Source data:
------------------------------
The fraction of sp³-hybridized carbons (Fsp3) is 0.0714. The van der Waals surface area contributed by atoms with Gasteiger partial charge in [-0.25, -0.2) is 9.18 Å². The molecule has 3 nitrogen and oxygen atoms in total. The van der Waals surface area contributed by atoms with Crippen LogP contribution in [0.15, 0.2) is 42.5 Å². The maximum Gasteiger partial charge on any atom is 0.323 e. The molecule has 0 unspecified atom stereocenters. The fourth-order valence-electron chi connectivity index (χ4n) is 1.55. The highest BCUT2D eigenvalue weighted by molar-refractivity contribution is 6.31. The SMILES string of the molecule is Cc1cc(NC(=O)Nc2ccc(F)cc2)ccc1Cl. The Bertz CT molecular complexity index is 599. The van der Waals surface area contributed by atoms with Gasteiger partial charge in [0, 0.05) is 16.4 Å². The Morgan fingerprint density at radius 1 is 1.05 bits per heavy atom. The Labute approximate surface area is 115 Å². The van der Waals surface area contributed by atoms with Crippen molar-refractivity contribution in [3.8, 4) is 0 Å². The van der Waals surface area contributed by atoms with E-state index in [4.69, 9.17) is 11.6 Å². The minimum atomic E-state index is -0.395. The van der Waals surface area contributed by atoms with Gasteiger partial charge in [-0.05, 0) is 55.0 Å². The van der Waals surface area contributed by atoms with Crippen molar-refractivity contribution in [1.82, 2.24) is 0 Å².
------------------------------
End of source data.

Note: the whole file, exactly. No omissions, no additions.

The fraction of sp³-hybridized carbons (Fsp3) is 0.0714. The van der Waals surface area contributed by atoms with Gasteiger partial charge in [-0.25, -0.2) is 9.18 Å². The molecule has 3 nitrogen and oxygen atoms in total. The van der Waals surface area contributed by atoms with Crippen LogP contribution in [0.15, 0.2) is 42.5 Å². The maximum Gasteiger partial charge on any atom is 0.323 e. The molecule has 0 unspecified atom stereocenters. The fourth-order valence-electron chi connectivity index (χ4n) is 1.55. The highest BCUT2D eigenvalue weighted by molar-refractivity contribution is 6.31. The SMILES string of the molecule is Cc1cc(NC(=O)Nc2ccc(F)cc2)ccc1Cl. The Bertz CT molecular complexity index is 599. The van der Waals surface area contributed by atoms with Gasteiger partial charge in [0, 0.05) is 16.4 Å². The Morgan fingerprint density at radius 1 is 1.05 bits per heavy atom. The Labute approximate surface area is 115 Å². The van der Waals surface area contributed by atoms with Crippen molar-refractivity contribution in [3.8, 4) is 0 Å². The van der Waals surface area contributed by atoms with E-state index in [4.69, 9.17) is 11.6 Å². The minimum atomic E-state index is -0.395. The van der Waals surface area contributed by atoms with Gasteiger partial charge in [-0.05, 0) is 55.0 Å². The van der Waals surface area contributed by atoms with Crippen molar-refractivity contribution in [1.82, 2.24) is 0 Å².